imy female is just about to lay her eggs does anybody have a temperature to set the incubator to because ive read loads of different temps ranging from 65 far to 85 far has anybody got a certain temp that they have had good success with ?
Although I do not know from experience, in The Care and Breeding of Chameleons Vol. 1 Ferguaon and Vosjoli suggest for Veilds 80-88F during the day and a nightly drop to a low of 74F at night. Using this method the babies are expected to hatch in approximatley 150-190 days. They continue describing three test incubation groups all placed close together:
Group 1: was 80-88F day with a temp drop reaching a low of 74 in the evenings.
Group 2: was constantly at 82
Group 3: was constantly at 92
Group 1, with the nightly temp drop hatched first, then Group 2, hen Group hatched last. Does anyone else know if this is preferable from experience?
I have asked this question on this as well as other forums and the answer almost always comes back the same, 72-74 degrees with a drop of around 7-10 night and there isn't a real "need" for a incubator, a shelf in a closet or a drawer somewhere will be fine, moist perlite or vermiculite and a air exchange at least once a week or a plastic shoe box container with a few pinholes drilled in for air... I am personally trying 2 different ways now to see which is easier as well as efficient.. these are things that have been told to me and a mix of things i hae read in books and other forums, as anything else this is based on opinion and also just your own experiences and ways of doing things... other words it may take a while to see what works for you.... Another thing i have read is that the higher temps the eggs were incubated @ will also produce a smaller baby....Im sure youll get more feedback in this thread ..
I have hatched veileds for many years now. I have close to 100% hatch rate of fertile eggs and a good survival rate of babies.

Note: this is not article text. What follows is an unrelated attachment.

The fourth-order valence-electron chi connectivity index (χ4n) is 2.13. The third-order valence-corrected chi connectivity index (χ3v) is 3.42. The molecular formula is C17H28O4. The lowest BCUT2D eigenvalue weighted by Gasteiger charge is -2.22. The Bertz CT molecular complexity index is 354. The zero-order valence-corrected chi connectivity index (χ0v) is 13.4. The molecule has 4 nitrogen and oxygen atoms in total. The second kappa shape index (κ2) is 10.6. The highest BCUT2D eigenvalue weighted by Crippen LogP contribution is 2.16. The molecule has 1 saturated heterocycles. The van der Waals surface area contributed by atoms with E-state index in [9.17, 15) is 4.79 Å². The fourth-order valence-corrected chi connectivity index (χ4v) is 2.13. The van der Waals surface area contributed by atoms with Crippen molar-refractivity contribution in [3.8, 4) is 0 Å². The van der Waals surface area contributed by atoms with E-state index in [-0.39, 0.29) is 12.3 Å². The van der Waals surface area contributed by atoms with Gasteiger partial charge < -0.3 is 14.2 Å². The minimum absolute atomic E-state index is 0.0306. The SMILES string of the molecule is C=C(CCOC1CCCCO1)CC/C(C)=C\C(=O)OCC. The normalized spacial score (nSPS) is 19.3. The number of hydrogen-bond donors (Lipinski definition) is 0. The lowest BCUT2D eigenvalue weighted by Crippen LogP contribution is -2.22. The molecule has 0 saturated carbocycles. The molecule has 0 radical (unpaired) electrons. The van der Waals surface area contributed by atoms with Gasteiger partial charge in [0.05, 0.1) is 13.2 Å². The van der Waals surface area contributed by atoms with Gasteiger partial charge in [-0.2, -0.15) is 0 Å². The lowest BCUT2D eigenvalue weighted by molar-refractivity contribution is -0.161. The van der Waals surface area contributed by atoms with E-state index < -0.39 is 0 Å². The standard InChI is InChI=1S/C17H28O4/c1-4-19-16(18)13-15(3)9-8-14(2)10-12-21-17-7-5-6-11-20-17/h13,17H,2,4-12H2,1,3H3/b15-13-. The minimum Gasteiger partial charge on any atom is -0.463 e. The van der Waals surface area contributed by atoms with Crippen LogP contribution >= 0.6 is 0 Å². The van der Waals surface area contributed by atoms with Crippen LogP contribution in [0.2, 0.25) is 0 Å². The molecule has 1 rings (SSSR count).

This is what I do...
I use shoebox sized tupperware-type containers. I punch two very small holes in the lid. I fill the container about half full of barely moist coarse grained vermiculite. (To tell if the vermiculite is moist/dry enough, take a fist full of it an squeeze it...if no more than a drop or two of water comes out of it then its right.) I only fill the containers half full so that the babies have room to move around in the container until you can take them out after they hatch.
I make slight indentations on the top of the vermiculite in rows in the container to place the eggs in. If the eggs are spaced about 1" apart in all directions they will hatch almost individually....and IMHO they do better when they hatch this way.
I dig the eggs up from the site that the female has buried them carefully with a plastic teaspoon. Without turning/rotating them, I lay them in rows on the moist vermiculite. I put the lid back on the container and incubate the eggs at about 78F degrees. The way I have the incubation set up the temperatures fluctuate a couple of degrees from day to night. They will hatch in about 220-250 days doing it this way.
I have the same setup as kinyonga. The only different is that I am using Perlite instead of Vermiculite. I always have trouble with Vermiculite... if add too much water, it become waterlogged and drown the eggs. Perlite, hold water better and releases them to the surrounding in an appropriate time. Temperature... i let it fluctuate between 68 to 76 F. Place them in a dark closet if you room temperature is between the appropriate incubation temperature. Or else you can get a commercially available incubator. Below are the picture of my setup. Good Luck!!